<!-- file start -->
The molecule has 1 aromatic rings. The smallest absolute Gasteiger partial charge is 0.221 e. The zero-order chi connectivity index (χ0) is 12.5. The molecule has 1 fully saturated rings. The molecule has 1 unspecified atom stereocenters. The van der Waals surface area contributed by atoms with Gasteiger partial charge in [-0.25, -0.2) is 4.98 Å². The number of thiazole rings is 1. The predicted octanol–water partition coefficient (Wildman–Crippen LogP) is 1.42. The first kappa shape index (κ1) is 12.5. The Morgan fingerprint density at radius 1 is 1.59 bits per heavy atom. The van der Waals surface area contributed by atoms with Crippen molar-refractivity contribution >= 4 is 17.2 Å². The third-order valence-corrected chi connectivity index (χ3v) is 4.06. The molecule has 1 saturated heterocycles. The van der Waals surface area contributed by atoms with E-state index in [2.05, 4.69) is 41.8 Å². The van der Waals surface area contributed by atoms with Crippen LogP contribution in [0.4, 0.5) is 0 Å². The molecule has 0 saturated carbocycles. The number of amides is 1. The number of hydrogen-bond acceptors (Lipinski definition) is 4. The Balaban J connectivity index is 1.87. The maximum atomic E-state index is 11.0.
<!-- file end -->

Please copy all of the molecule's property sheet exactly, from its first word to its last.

The molecule has 1 aromatic rings. The smallest absolute Gasteiger partial charge is 0.221 e. The zero-order chi connectivity index (χ0) is 12.5. The molecule has 1 fully saturated rings. The molecule has 1 unspecified atom stereocenters. The van der Waals surface area contributed by atoms with Gasteiger partial charge in [-0.25, -0.2) is 4.98 Å². The number of thiazole rings is 1. The predicted octanol–water partition coefficient (Wildman–Crippen LogP) is 1.42. The first kappa shape index (κ1) is 12.5. The Morgan fingerprint density at radius 1 is 1.59 bits per heavy atom. The van der Waals surface area contributed by atoms with Crippen molar-refractivity contribution >= 4 is 17.2 Å². The third-order valence-corrected chi connectivity index (χ3v) is 4.06. The molecule has 1 saturated heterocycles. The van der Waals surface area contributed by atoms with E-state index in [2.05, 4.69) is 41.8 Å². The van der Waals surface area contributed by atoms with Crippen LogP contribution in [0.4, 0.5) is 0 Å². The molecule has 0 saturated carbocycles. The number of amides is 1. The number of hydrogen-bond acceptors (Lipinski definition) is 4. The Balaban J connectivity index is 1.87. The maximum atomic E-state index is 11.0.